Quick Facts

Species Type



Less than 1 inch in length


Light, sandy beaches and is active along the water’s edge during warm, sunny summer days


Found along parts of the middle and lower Chesapeake Bay, from the Patuxent River to the mouth of the Bay.


Preys upon flies, fleas and amphipods; will also eat dead crabs and fish


Up to 2 years

Conservation Status



The northeastern beach tiger beetle has a mostly sand-colored body, with a shiny, bronze or greenish head and chest. It has white or light tan wing covers, often marked with fine, dark lines. It grows to less than 1 inch in length.


Northeastern beach tiger beetles feed near the water’s edge. They aggressively prey upon flies, fleas and amphipods, and will also eat dead crabs and fish that wash up on the beach.


Larvae are preyed upon by parasitic, ant-like wasps, which paralyze the larvae and lay their eggs on them.

Reproduction and Life Cycle

Beetles mate in late June through August. Females lay their eggs in the sand just above the high tide mark. Eggs hatch in late July through August. Larvae live in vertical burrows in the sand. They keep their head at a right angle at the burrow entrance to camouflage it and watch for prey.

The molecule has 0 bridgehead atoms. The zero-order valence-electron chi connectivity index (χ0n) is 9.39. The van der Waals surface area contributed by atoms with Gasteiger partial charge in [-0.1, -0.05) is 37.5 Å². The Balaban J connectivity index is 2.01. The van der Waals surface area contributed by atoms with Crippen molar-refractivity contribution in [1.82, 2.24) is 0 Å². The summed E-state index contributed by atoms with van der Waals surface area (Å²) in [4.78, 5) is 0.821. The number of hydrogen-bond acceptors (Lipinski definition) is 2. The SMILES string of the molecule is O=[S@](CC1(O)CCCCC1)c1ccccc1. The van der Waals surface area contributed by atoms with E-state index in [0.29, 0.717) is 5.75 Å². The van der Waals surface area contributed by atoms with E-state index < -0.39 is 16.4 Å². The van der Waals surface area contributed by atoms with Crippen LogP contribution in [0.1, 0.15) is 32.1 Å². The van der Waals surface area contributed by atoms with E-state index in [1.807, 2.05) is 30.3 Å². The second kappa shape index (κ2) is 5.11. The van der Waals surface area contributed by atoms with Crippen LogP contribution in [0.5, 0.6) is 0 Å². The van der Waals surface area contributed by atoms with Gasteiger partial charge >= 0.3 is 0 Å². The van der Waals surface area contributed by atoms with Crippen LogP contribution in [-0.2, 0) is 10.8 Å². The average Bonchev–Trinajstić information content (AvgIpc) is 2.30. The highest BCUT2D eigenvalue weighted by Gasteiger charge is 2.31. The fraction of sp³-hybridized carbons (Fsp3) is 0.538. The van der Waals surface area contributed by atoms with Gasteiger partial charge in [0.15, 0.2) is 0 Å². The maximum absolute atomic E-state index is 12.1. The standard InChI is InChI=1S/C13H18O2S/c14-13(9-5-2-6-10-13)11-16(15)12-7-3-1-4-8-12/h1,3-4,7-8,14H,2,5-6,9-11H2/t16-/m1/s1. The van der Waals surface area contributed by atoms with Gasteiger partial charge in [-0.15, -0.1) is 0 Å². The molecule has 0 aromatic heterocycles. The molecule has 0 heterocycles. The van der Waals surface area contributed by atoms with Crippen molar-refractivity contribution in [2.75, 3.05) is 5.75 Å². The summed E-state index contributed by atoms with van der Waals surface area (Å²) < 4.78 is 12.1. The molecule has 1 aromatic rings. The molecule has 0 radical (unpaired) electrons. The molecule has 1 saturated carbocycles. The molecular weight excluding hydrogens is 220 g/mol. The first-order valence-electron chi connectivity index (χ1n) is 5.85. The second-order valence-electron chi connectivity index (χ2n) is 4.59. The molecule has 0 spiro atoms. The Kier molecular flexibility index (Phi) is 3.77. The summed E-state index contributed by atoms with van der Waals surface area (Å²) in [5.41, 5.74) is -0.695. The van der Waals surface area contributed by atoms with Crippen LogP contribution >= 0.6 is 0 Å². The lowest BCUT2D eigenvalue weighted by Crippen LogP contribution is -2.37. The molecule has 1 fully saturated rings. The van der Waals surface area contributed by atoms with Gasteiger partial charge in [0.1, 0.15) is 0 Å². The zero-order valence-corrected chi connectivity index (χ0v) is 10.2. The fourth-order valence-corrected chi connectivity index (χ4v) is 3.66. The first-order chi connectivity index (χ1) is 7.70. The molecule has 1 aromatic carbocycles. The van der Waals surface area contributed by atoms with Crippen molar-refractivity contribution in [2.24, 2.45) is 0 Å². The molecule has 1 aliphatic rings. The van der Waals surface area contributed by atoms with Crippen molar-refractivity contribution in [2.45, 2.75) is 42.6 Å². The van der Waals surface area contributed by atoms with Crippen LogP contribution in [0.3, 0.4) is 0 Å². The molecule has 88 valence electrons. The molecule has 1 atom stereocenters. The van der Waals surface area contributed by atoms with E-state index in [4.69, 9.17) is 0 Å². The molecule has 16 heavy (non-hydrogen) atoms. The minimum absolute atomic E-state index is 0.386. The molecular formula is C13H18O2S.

Larvae have two hooks on their abdomen. They dig the hooks into the sides of their burrow so they won’t be pulled out of the burrow when they latch on to prey. Larvae molt and burrow deeper as they develop into adults. They usually leave the burrow approximately two years after they hatched.

Did You Know?

  • It is difficult to get close to tiger beetles; when approached, they will quickly fly away.
  • Northeastern beach tiger beetles are classified as a threatened species under the federal Endangered Species Act. Tiger beetles have lost habitat due to development, population growth and increased beach use.

Sources and Additional Information